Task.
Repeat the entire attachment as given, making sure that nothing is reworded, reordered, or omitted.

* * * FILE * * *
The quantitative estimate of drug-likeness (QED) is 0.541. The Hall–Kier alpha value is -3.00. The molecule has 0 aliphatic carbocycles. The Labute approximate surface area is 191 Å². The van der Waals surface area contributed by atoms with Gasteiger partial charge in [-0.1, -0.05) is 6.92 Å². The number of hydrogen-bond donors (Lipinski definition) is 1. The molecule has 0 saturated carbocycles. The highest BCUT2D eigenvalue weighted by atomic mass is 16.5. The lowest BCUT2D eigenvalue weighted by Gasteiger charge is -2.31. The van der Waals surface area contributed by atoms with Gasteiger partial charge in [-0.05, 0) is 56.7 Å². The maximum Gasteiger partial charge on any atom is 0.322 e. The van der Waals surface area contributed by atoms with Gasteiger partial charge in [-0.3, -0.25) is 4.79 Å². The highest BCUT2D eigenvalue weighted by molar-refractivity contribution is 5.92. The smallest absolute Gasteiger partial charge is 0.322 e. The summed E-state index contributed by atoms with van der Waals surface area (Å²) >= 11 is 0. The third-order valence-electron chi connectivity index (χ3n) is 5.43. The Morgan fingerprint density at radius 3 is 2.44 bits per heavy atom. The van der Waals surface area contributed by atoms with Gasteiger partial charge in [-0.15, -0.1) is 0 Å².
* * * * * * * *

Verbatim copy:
The quantitative estimate of drug-likeness (QED) is 0.541. The Hall–Kier alpha value is -3.00. The molecule has 0 aliphatic carbocycles. The Labute approximate surface area is 191 Å². The van der Waals surface area contributed by atoms with Gasteiger partial charge in [-0.1, -0.05) is 6.92 Å². The number of hydrogen-bond donors (Lipinski definition) is 1. The molecule has 0 saturated carbocycles. The highest BCUT2D eigenvalue weighted by atomic mass is 16.5. The lowest BCUT2D eigenvalue weighted by Gasteiger charge is -2.31. The van der Waals surface area contributed by atoms with Gasteiger partial charge in [-0.05, 0) is 56.7 Å². The maximum Gasteiger partial charge on any atom is 0.322 e. The van der Waals surface area contributed by atoms with Gasteiger partial charge in [-0.3, -0.25) is 4.79 Å². The highest BCUT2D eigenvalue weighted by molar-refractivity contribution is 5.92. The smallest absolute Gasteiger partial charge is 0.322 e. The summed E-state index contributed by atoms with van der Waals surface area (Å²) >= 11 is 0. The third-order valence-electron chi connectivity index (χ3n) is 5.43. The Morgan fingerprint density at radius 3 is 2.44 bits per heavy atom. The van der Waals surface area contributed by atoms with Gasteiger partial charge in [-0.15, -0.1) is 0 Å².